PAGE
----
- Published11 Jul 2018
- Reviewed11 Jul 2018
Neurologists and psychiatrists work every day to diagnose patients. One way they do this is by observing patients and asking them to describe their symptoms. In this activity, students will fill the role of a neurologist trying to diagnose a disease or disorder based on the evidence provided.
After studying the provided materials on diseases and disorders in the eighth edition of Brain Facts, students will investigate the symptoms of an unnamed disease using a handful of clues. Students will sift through their knowledge of neurodegenerative diseases, injury, and psychiatric disorders to eliminate wrong answers and solve the mystery.
This activity is based on chapters 11–15 (pages 71–104) of the eighth edition of Brain Facts. Encourage students to read the chapters during class time or on their own to study for the Guess the Disorder Quiz.
- Provide your student with the “Disorder Clues” prompt.
- Ask your students to read the prompt and use the information they learned from the Brain Facts book to determine the diagnosis. This can be done individually or as a group.
After your students have completed the quiz, ask them to share their answers with the class. Ask each student or group to give their rationale as to why they chose the diagnosis they did.
This chronic brain disorder affects the body through physical and psychological dependence. Intentional, regular use of substances like opioids, alcohol, tobacco, or other drugs becomes this disorder when a person can no longer control their substance use despite negative consequences such as loss of control and harm to themselves or others.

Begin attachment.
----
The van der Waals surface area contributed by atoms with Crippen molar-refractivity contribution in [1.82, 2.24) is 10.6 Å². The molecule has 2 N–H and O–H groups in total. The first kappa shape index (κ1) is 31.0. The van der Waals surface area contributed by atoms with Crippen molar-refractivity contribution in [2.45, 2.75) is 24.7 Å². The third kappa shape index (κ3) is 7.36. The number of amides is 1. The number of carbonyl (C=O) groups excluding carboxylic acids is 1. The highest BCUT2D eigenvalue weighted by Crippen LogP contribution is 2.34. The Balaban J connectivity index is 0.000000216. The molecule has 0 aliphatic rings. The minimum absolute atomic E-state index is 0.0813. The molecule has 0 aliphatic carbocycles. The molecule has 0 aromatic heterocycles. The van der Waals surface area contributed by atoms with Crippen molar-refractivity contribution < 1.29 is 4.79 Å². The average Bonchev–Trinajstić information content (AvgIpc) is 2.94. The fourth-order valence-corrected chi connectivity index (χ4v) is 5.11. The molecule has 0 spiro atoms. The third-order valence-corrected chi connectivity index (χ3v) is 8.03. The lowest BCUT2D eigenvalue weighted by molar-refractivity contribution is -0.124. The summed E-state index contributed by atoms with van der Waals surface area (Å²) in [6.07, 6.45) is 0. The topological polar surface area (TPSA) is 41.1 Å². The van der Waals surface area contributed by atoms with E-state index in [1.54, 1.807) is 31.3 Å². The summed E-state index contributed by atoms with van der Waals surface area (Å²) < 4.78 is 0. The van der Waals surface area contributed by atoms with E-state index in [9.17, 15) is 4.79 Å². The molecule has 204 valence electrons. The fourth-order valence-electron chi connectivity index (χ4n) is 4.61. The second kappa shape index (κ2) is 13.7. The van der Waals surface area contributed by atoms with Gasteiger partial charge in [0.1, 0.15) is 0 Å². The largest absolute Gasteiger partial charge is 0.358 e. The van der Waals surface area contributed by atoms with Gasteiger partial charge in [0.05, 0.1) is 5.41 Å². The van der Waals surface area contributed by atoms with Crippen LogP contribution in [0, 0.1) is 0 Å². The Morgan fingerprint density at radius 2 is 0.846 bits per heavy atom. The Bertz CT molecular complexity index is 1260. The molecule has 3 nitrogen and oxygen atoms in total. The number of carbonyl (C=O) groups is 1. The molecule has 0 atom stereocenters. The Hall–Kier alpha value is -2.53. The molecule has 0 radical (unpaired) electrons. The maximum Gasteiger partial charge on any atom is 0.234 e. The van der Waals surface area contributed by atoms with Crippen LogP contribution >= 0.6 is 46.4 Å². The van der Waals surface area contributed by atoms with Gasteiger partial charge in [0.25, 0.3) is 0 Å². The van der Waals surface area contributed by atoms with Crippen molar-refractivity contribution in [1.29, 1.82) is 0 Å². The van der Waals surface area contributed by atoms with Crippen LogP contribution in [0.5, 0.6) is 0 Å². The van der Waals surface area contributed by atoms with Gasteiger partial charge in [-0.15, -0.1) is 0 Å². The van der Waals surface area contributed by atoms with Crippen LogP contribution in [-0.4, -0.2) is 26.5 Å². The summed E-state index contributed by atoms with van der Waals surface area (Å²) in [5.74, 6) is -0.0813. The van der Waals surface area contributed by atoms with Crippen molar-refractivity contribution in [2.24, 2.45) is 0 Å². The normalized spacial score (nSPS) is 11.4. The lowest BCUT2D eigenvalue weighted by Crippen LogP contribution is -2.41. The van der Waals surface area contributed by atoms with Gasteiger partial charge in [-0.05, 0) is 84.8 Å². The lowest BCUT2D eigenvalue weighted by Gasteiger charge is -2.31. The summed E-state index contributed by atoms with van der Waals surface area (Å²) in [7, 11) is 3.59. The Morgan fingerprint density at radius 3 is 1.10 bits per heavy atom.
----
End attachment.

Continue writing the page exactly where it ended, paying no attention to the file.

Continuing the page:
One factor fueling this disorder is tolerance — when a person’s body becomes “used to” a drug and requires more of it to experience the same effect. Another factor is withdrawal, when lack of a drug causes the body to react with unpleasant or life-threatening physical symptoms, ranging from moderate headaches or muscle tremors or seizures. Finally, emotionally-triggered behaviors, such as pleasurable feelings or avoidance of withdrawal symptoms, leads to increased substance usage.
Cues or triggers, such as being in a place associated with drug or alcohol intake or being around other drug or alcohol users, also provoke drug-taking behavior.
It is important to realize, though, that drug use does not always lead to this disorder.